Kaua’I County officials in Hawaii hope to have portions of their GIS which links island photos and maps to hundreds of databases available to the public as early as December this year. The system, commonly called GIS, uses multiple overlays that allow people unprecedented access to information, linking data sources in ways never before possible. Simply by clicking on a computer, it is possible to view aerial photographs, and overlay digital maps onto them, property maps, hurricane inundation and flood zones, zoning information, building permit status, accessibility to emergency vehicles, and much more. Census data and housing information can be linked, for instance, to identify areas where more affordable housing projects are needed. Fire department calls and roadmaps can be connected to identify the best places to put new fire stations. Police, fire, ambulance and others can also use the system to show them quickest routes to emergency locations.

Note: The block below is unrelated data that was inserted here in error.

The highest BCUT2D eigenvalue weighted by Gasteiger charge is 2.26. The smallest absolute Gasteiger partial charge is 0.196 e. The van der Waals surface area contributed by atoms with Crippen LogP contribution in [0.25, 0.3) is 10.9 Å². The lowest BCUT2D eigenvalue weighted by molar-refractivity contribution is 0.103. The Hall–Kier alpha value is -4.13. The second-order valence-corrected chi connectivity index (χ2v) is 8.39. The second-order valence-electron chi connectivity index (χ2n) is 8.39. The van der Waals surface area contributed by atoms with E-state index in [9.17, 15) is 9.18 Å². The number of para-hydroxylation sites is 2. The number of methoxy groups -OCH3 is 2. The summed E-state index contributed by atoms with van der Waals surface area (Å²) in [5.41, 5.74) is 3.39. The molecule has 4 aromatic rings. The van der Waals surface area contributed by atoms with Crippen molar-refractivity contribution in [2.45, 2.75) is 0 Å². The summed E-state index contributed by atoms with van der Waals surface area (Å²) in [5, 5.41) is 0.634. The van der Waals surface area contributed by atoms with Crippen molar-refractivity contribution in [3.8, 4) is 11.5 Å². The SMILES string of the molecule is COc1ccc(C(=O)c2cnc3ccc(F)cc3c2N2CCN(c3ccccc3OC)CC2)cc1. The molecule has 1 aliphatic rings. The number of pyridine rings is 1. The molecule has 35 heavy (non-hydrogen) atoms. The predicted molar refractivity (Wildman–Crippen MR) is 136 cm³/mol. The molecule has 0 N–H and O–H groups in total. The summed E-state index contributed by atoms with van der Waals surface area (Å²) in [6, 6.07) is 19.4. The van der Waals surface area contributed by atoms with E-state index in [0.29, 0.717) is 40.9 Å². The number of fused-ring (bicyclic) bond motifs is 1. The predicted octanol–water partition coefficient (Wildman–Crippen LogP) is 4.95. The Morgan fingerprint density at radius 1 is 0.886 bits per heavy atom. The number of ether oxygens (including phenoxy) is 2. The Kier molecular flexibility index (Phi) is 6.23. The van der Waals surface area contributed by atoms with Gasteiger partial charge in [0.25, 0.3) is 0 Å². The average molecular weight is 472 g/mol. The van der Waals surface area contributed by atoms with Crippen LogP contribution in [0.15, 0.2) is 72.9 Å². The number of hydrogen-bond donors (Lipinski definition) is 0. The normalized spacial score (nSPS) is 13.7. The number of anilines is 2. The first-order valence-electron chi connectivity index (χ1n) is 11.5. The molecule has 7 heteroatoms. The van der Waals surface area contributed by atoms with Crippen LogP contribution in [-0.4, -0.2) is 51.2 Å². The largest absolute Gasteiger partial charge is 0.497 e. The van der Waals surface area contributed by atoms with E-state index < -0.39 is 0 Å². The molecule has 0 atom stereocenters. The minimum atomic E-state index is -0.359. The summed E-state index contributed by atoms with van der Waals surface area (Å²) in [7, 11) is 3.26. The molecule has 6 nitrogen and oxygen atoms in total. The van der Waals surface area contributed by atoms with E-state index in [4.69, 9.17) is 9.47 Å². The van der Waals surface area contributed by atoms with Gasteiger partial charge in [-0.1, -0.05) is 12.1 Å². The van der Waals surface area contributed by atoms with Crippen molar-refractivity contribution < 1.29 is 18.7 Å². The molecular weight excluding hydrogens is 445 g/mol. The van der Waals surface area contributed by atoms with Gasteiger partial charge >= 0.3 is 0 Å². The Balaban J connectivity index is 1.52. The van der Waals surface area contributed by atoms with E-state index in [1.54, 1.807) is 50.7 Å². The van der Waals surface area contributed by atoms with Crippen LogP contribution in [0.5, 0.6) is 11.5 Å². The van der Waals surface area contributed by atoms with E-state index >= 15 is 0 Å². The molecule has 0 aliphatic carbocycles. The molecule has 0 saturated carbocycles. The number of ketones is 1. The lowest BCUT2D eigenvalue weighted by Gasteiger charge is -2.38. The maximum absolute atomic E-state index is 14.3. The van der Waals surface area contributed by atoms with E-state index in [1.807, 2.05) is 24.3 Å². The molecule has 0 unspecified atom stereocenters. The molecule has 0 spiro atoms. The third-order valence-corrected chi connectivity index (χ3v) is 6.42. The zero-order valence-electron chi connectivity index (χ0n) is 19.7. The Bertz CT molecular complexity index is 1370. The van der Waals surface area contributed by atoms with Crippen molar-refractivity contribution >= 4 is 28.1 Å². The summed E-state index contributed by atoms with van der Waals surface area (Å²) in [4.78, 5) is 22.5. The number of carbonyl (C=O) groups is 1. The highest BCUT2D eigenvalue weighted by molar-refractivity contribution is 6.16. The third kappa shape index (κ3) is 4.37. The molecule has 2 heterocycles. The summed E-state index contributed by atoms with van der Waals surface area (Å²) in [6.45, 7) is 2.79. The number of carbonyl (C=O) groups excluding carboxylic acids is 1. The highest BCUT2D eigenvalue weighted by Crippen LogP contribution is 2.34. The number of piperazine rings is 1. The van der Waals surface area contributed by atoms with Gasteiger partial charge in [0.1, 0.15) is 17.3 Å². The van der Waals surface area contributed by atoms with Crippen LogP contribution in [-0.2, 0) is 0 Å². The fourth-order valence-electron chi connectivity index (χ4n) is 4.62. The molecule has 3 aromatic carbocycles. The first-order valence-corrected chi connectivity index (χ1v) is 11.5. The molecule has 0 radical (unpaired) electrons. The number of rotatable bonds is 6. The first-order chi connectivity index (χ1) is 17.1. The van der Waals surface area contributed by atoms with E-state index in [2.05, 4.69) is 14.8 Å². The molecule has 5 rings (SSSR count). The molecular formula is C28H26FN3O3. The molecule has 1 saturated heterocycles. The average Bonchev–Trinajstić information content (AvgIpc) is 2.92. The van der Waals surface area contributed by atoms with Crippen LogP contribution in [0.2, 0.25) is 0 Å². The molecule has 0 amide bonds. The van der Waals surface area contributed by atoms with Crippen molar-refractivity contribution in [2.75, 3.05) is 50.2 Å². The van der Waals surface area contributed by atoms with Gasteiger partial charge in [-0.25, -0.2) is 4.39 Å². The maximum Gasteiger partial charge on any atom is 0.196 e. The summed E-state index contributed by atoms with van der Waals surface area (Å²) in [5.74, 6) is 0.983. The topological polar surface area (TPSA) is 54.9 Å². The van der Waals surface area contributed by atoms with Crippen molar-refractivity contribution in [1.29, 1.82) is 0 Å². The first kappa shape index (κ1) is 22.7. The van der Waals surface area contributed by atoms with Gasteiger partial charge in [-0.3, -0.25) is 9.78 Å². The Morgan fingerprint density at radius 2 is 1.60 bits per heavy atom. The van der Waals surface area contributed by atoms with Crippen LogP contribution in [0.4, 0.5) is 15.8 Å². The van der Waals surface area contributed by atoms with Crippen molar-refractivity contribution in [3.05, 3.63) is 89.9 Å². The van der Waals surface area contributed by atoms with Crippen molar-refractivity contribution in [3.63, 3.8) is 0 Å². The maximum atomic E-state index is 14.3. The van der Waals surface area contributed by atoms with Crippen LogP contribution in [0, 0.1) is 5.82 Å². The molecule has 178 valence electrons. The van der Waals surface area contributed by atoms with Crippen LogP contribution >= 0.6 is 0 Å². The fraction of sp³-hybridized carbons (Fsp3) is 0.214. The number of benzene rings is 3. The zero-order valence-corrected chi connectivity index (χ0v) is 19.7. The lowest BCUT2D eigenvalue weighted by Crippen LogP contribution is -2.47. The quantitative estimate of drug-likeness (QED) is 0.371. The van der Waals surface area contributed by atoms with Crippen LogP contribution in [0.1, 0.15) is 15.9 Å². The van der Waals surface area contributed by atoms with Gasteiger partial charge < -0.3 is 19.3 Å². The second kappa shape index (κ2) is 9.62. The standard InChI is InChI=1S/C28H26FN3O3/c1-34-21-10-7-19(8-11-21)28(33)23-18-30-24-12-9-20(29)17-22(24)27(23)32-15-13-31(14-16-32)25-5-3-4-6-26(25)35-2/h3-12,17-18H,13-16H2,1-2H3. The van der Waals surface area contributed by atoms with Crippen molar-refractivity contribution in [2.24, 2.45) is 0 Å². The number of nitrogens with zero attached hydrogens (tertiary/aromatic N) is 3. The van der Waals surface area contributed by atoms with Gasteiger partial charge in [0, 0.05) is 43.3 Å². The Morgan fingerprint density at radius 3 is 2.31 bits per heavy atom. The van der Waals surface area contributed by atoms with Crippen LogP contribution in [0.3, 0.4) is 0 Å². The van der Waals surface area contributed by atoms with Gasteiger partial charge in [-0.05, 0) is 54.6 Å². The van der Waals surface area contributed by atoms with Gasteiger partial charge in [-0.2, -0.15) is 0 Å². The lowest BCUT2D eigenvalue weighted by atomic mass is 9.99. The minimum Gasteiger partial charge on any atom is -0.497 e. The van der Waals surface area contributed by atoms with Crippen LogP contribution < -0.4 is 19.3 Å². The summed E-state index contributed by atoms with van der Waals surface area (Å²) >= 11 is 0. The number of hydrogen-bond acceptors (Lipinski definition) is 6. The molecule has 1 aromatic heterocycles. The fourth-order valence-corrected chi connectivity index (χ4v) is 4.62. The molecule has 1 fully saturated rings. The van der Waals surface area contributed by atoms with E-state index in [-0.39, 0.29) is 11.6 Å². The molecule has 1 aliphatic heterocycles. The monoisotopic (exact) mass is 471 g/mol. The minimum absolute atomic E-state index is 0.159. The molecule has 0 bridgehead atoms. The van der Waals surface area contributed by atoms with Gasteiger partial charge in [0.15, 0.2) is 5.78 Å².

GIS system has cost the county $623,000 to date, of which $96,000 was county money and the rest federal funds. Some of the information will remain in government control for public safety and security reasons, but some GIS data would be available via the Internet as early as December. Initially, only limited information would be available this way, but the amount of data accessible to the public would build over time.